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Archive for the ‘Pollution’ Category

Cool Solutions: New Technology to Fight Climate Change in Massachusetts

Tuesday, September 1st, 2015
Figure ES-1. Historical Greenhouse Gas Emissions and Trajectories Needed to Achieve 2020, 2030 and 2050 Emission Reduction Targets

ENVIRONMENT MASSACHUSETTS
To ensure that the Commonwealth stays on track to meet its target under the Global Warming Solutions Act of cutting emissions by at least 80 percent by 2050, Massachusetts should adopt a target of reducing greenhouse gas emissions to at least 45 percent below 1990 levels by 2030…Achieving that goal will require Massachusetts to fully implement previous commitments to reduce global warming pollution. It will also require us to take full advantage of a new wave of game-changing opportunities – from cutting-edge technologies to emerging societal trends – that can help Massachusetts build on its position of national leadership in the fight against global warming.

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The Fight For a Fracking Ban in Upstate New York

Friday, August 7th, 2015
The Fight For a Fracking Ban in Upstate New York

Watch this gut-wrenching and beautiful tribute to one community in “fracking-banned” Upstate New York that is doing everything it can to stop Fracking Infrastructure from ruining its air, water, land, wildlife, people, and history. Will their representatives listen? Ultimately urging action from Andrew Cuomo and the NYS Department of Environmental Conservation to step in and reject necessary air and water quality certificates before it’s too late, the film asks you to do your part, too.

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Come Heat and High Water: Climate Risk in the Southeastern U.S. and Texas

Friday, July 31st, 2015
ALABAMA: AVERAGE SUMMER TEMPERATURE

RISKY BUSINESS
The Southeast U.S. and Texas are experiencing an economic boom, mostly due to manufacturing and energy industry growth. But that boom is at risk from unchecked climate change, which could render this region—already one of the hottest and most weather-vulnerable of the country—at significant economic risk. However, if policymakers and business leaders act aggressively to adapt to the changing climate and to mitigate future impacts by reducing their carbon emissions, this region can lead in responding to climate risk. The Southeast can demonstrate to national and global political leaders the kind of strong response necessary to ensure a strong economic future.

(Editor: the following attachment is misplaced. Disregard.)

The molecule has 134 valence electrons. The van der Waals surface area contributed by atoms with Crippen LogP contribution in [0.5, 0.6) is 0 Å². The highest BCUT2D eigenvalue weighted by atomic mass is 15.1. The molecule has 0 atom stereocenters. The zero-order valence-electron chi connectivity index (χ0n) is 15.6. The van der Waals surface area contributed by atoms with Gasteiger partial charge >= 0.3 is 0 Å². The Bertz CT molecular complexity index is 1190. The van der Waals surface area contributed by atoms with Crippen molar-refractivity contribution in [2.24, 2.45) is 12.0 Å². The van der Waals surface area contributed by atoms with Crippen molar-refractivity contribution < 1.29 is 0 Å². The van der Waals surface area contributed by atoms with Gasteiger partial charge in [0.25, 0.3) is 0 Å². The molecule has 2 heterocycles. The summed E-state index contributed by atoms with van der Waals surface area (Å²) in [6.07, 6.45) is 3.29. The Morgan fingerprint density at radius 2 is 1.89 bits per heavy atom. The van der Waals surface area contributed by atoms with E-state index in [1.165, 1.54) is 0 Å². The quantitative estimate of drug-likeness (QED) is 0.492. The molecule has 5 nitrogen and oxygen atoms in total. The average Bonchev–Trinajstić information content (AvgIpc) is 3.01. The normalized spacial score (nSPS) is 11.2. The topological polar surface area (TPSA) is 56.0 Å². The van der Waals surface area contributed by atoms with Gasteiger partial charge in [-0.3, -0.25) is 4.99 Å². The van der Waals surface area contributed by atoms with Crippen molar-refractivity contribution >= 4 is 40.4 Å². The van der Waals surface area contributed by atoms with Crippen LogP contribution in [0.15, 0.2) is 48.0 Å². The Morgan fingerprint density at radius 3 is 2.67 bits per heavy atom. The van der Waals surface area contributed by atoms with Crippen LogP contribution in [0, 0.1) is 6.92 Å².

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Washington, DC: Grinding to a Halt

Thursday, July 23rd, 2015
Figure 1. Nonattainment with current (75 ppb) and proposed (65 ppb) ozone standards.

UNITED STATES CHAMBER OF COMMERCE
As Congress gears up to debate reauthorization of surface transportation programs, this report is intended to call attention to a significant emerging threat to addressing the aforementioned transportation challenges: the Environmental Protection Agency’s (EPA) forthcoming ozone national ambient air quality standards (NAAQS). This report analyzes the impact of these regulations on transportation projects, with a focus on the Washington, D.C. metropolitan area.

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Benchmarking Air Emissions

Monday, July 20th, 2015
TABLE 1 100 Largest Electric Power Producers in the U.S. (in order of 2013 electric generation)

CERES
This report examines and compares the stack air pollutant emissions of the 100 largest power producers in the United States based on their 2013 generation, plant ownership, and emissions data. Table 1 lists the 100 largest power producers featured in this report ranked by their total electricity generation from fossil fuel, nuclear, and renewable energy facilities. These producers include public and private entities1 (collectively referred to as “companies” or “producers” in this report) that own roughly 2,800 power plants and account for 85 percent of reported electric generation and 87 percent of the industry’s reported emissions.